Last updated on September 2008

Aromatase Inhibitor Clinical Trial


Brief description of study

You are invited to participate in a research study looking at metabolism (breakdown) and effects of aromatase inhibitors. The purpose of this research is to try to identify which women who take an aromatase inhibitor are more likely to have certain benefits or side effects from the drug. We will do so by determining whether there are differences that normally occur in genes that you have inherited from your parents that might influence the way individuals respond to medications. If you agree to participate in this study, you will be asked to sign this informed consent form.

Detailed Study Description

Primary Objective To determine baseline breast density and the change in this parameter that occurs in post-menopausal women with hormone-receptor positive primary breast cancer taking letrozole or exemestane for 24 months, and to correlate the changes with wild type or variant aromatase (CYP19). Secondary Objectives 1. To determine serum estrone sulfate concentrations at baseline and following one, three and 24 months of letrozole or exemestane therapy. We will use these concentrations to test the hypothesis that candidate genes involved in estrogen metabolism in post-menopausal women, or in the metabolism and disposition of exemestane or letrozole, influence the ability of aromatase inhibitors to reduce estrogen metabolite concentrations. 2. To determine bone density and bone turnover metabolites in post-menopausal women. The bone densitometry will be done at baseline and following 24 months of letrozole or exemestane therapy. The bone turnover metabolites will be done at baseline, three, six and 24 months following letrozole or exemestane therapy. These data will allow us to test the hypothesis that variants in candidate genes involved in estrogen metabolism or signaling alter the ability of exemestane or letrozole to bring about changes in bone. 3. To objectively measure hot flashes at baseline and monitor changes in hot flashes after one, three, six and 12 months of letrozole or exemestane therapy, and correlate these changes with serum FSH and LH concentrations. We will test the hypothesis that aromatase or estrogen receptor variants influence the phenotype of hot flashes at baseline or during treatment as part of a broader approach in which we will test for associations with other candidate genes involved in estrogen metabolism and signaling, or with aromatase inhibitor metabolism and disposition. 4. To measure changes in symptoms that may be related to hot flashes and estrogen deprivation such as menopausal symptoms, mood (depression, anxiety), sleep quality and sleep disturbance and overall quality of life at baseline and after one, three, six, twelve and 24 months of treatment. 5. To measure changes in fasting lipid profiles at baseline and after 3 months of letrozole or exemestane therapy. 6. To determine letrozole and exemestane serum concentrations at baseline and after one, three, six, twelve and 24 months of treatment to test the hypothesis that genetic variants in drug metabolizing enzymes predict drug concentrations and effects. 7. To measure serum thyroid binding globulin and sex hormone binding globulin concentrations before and after one and three months of treatment, to test whether changes in these parameters brought about by aromatase inhibitor treatment are altered by genetic variants in candidate genes involved in estrogen metabolism or signaling. 8. To categorize the rheumatic adverse effects experienced by patients on aromatase inhibitors by specifically characterizing anatomic structures involved and documenting the presence or absence of inflammation in these tissues; to identify any correlations between changes in musculoskeletal symptoms and the duration of therapy with aromatase inhibitors; and to identify any correlations between changes in musculoskeletal symptoms and levels of circulating estrogen and its metabolites. This will be done at baseline and after one, three, six, twelve and 24 months of treatment. 9. To determine a number of specific platelet functions before and after 3 months of letrozole and exemestane treatment. This is a sub-study that will be performed only at the Indiana University site. Platelet function will be measured by ex vivo platelet aggregation tests. Production of regulators of platelet function, including thromboxane A2 (TXA2), proscyclin (PGI2) and serotonin will also be assessed. These data will allow us to test the hypothesis that genetic polymorphisms in candidate genes in estrogen-regulated pathways alter the effect of letrozole and exemestane treatment on platelet activity, which may be relevant to their effects on cardiac risks.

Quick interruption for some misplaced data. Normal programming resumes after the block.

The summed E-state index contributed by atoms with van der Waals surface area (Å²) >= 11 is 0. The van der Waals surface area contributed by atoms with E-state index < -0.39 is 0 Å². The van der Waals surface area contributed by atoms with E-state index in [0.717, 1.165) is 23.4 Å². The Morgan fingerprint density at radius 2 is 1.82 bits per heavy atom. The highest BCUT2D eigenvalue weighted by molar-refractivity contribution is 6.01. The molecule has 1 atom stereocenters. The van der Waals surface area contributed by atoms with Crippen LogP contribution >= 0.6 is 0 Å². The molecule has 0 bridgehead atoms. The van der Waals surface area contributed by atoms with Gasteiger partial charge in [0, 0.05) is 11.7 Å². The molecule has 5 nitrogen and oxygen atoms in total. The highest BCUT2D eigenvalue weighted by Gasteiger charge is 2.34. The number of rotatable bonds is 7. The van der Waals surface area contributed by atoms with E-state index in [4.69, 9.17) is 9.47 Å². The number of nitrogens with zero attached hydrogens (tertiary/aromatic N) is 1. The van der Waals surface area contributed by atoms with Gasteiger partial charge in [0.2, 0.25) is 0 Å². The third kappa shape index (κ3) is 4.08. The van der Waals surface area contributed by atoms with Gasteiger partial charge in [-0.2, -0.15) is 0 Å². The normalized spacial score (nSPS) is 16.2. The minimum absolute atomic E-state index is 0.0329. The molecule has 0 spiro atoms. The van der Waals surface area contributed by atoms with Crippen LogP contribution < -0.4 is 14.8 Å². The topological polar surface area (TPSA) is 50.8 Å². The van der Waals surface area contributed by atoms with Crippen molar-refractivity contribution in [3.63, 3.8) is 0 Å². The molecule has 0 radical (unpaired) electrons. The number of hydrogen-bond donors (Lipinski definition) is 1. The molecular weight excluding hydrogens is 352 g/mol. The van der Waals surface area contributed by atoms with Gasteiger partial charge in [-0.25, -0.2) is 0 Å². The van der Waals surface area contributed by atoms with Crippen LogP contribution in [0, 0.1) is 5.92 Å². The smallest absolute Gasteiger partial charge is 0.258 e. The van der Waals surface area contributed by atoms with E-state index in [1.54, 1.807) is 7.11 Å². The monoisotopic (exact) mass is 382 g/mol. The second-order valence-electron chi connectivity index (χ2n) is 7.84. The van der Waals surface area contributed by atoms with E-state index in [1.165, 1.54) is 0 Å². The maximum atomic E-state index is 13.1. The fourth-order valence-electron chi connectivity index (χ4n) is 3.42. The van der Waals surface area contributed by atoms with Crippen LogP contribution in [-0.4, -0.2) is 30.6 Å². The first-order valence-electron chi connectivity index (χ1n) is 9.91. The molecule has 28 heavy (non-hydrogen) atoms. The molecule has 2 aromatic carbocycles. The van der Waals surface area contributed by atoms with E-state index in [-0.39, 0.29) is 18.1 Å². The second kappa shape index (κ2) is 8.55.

Clinical Study Identifier: NCT00228956

Find a site near you

Start Over

Indiana University

Indianapolis, IN United States
  Connect »

UMCCC

Ann Arbor, MI United States
  Connect »